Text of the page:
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Promega Corporation

Dr. Daniel Foxler

The LIMD1 Protein Bridges an Association between the Prolyl Hydroxylases and VHL to Repress HIF1 Activity


The cells response to low levels of oxygen is called the hypoxic response and is critical for a normal healthy physiology. When deregulated, it can lead to many human diseases including cancer. The master regulator of the hypoxic response is the hypoxia-inducible factor (HIF), a transcriptional activator. In normal oxygen concentrations the combined action of three prolyl hydroxylases (PHD1-3) and the von Hippel-Lindau (VHL) E3-ubiquitin ligase leads to down-regulation of HIF through the ubiquitylation and degradation of the HIF1α subunit. We have discovered the Zyxin family of LIM domain containing proteins as novel key regulators of the hypoxic response. In particular, we show family member and tumour suppressor protein LIMD1 simultaneously binds the PHDs and VHL, concentrating their ezymatic activities into a single complex, enabling efficient HIF1α degradation. Depletion of endogenous LIMD1 decreases the efficiency of degradation, increasing HIF1α protein levels and transcriptional activity. Conversely, LIMD1 expression down regulates HIF1 protein and transcriptional activity. LIMD1 expression is also up-regulated in hypoxia, which facilitates HIF1α degradation under hypoxic conditions, allowing attenuation of the hypoxic response to prevent inappropriate cell proliferation. The hypoxic up-regulation of LIMD1 is driven by HIF1α, thus forming a regulatory feedback loop of HIF1 regulation.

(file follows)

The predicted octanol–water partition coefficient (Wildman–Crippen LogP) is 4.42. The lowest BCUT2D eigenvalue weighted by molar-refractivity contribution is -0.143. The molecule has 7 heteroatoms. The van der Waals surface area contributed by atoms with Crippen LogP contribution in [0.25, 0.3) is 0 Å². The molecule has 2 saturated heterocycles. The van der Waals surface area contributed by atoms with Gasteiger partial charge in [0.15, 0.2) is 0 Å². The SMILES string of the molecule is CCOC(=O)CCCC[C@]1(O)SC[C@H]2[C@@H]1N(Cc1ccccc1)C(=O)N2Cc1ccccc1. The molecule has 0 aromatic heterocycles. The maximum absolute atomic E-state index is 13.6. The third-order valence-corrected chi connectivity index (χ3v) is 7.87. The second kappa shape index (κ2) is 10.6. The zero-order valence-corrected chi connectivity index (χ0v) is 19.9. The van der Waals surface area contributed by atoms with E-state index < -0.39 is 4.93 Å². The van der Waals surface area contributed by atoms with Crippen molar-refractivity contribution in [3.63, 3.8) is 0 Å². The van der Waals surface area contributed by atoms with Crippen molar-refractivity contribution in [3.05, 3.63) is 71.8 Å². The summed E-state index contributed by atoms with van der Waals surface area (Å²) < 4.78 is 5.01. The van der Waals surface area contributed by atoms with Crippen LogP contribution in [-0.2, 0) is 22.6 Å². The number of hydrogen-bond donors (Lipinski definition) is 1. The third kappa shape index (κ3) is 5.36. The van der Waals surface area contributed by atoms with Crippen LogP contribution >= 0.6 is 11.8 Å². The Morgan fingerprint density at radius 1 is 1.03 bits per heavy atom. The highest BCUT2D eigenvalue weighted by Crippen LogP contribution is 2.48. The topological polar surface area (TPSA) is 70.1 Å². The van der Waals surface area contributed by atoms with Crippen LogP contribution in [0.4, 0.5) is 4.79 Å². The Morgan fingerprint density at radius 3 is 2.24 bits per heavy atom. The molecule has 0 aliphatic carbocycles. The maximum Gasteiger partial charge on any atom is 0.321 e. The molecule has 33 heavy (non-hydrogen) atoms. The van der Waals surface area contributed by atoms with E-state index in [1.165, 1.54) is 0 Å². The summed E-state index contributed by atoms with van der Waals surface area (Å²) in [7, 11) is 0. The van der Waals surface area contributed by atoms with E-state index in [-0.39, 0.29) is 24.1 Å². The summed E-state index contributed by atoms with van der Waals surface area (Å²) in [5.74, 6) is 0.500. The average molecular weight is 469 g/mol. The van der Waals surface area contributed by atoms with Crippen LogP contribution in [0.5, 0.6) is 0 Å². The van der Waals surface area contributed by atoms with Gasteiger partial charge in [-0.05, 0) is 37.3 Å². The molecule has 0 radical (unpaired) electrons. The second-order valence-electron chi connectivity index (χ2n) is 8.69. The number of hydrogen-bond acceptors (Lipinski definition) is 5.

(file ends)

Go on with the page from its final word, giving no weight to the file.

Thus the discovery of this new family of regulator proteins represents a significant advance in our understanding of this complex process and combating many types of cancer where deregulation of the hypoxic response is known to occur.

After graduating from the University of Nottingham with my undergraduate degree in Biochemistry, I undertook my PhD studies at Nottingham under the supervision of Dr Tyson Sharp. Shortly after completing my thesis, I transferred with Tyson to Barts Cancer Institute, Queen Mary University of London, where I am currently continuing my research as a Postdoc, investigating the role of the tumour suppressor protein LIMD1 in the regulation of the hypoxic response.

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